Although it’s always had “green” in its name, the 112-year-old retailer only recently learned the word “sustainability.” “We’ve always built our stores economically with an eye toward low maintenance and life-cycle costs because it makes good business sense, but the concept of sustainability—in particular, the triple bottom line [of people, planet, profits]—is relatively new inside of Walgreens,” Meyers says, who assumed his present position in 2010, prior to which he spent 11 years as a store architect.

The company has learned the pillars of sustainability quickly. Prior to building this net-zero-energy store, Walgreens had 150 stores with solar installations, one with a wind turbine, one with geothermal technology, three with all-LED lighting, and several more with various levels of LEED certification. In 2011, it began wondering what would happen if all those technologies were combined under one roof, in a single store. “We realized that we’d be very close to creating a building that generated more energy than it consumed,” Meyers recalls. “We presented this to our executive management, tied it into our brand, and they gave us the OK to pursue it.”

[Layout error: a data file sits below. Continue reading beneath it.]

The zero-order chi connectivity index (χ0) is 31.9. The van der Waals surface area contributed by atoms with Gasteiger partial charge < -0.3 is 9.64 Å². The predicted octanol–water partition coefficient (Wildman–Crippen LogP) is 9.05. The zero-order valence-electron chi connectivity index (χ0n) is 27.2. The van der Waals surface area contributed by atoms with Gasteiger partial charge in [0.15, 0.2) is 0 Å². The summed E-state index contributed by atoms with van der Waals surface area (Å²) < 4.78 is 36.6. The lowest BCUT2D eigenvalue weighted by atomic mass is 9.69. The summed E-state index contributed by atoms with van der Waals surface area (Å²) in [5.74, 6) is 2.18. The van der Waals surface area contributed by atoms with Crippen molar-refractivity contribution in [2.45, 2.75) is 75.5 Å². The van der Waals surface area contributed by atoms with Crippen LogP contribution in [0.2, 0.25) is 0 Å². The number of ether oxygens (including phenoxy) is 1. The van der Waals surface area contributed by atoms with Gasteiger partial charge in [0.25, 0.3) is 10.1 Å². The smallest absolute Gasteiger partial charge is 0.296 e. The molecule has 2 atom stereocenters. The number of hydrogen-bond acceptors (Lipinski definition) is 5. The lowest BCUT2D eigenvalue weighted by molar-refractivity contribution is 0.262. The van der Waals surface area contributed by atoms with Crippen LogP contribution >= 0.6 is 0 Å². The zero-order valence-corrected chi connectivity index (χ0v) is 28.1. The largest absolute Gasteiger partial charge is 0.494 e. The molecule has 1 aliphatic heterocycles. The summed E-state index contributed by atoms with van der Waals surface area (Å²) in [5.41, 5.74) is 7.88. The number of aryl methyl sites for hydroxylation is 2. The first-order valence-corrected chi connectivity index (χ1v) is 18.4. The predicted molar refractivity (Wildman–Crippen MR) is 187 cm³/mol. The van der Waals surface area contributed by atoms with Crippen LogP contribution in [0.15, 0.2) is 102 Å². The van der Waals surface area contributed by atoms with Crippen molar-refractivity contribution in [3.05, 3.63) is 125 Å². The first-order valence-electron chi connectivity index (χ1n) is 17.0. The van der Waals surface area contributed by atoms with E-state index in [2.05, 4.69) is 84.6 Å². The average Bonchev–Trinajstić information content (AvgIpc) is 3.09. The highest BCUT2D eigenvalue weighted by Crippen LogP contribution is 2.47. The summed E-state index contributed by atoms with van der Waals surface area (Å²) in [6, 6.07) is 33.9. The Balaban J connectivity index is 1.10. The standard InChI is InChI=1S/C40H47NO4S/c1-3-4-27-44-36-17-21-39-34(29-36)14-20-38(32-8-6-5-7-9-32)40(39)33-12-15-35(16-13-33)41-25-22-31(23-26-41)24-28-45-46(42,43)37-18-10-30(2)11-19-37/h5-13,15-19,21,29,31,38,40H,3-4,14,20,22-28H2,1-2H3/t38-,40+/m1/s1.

The net-zero concept for this Evanston store is part of a larger Walgreens corporate initiative to reduce energy use by 20% by 2020.

The net-zero concept for this Evanston store is part of a larger Walgreens corporate initiative to reduce energy use by 20% by 2020.

The company chose Evanston as the site of the new store, which is seeking LEED Platinum certification, because it’s just 30 minutes from Walgreens’ corporate headquarters in Deerfield, Illinois, and because the Chicago suburb has a long history of supporting green-building projects.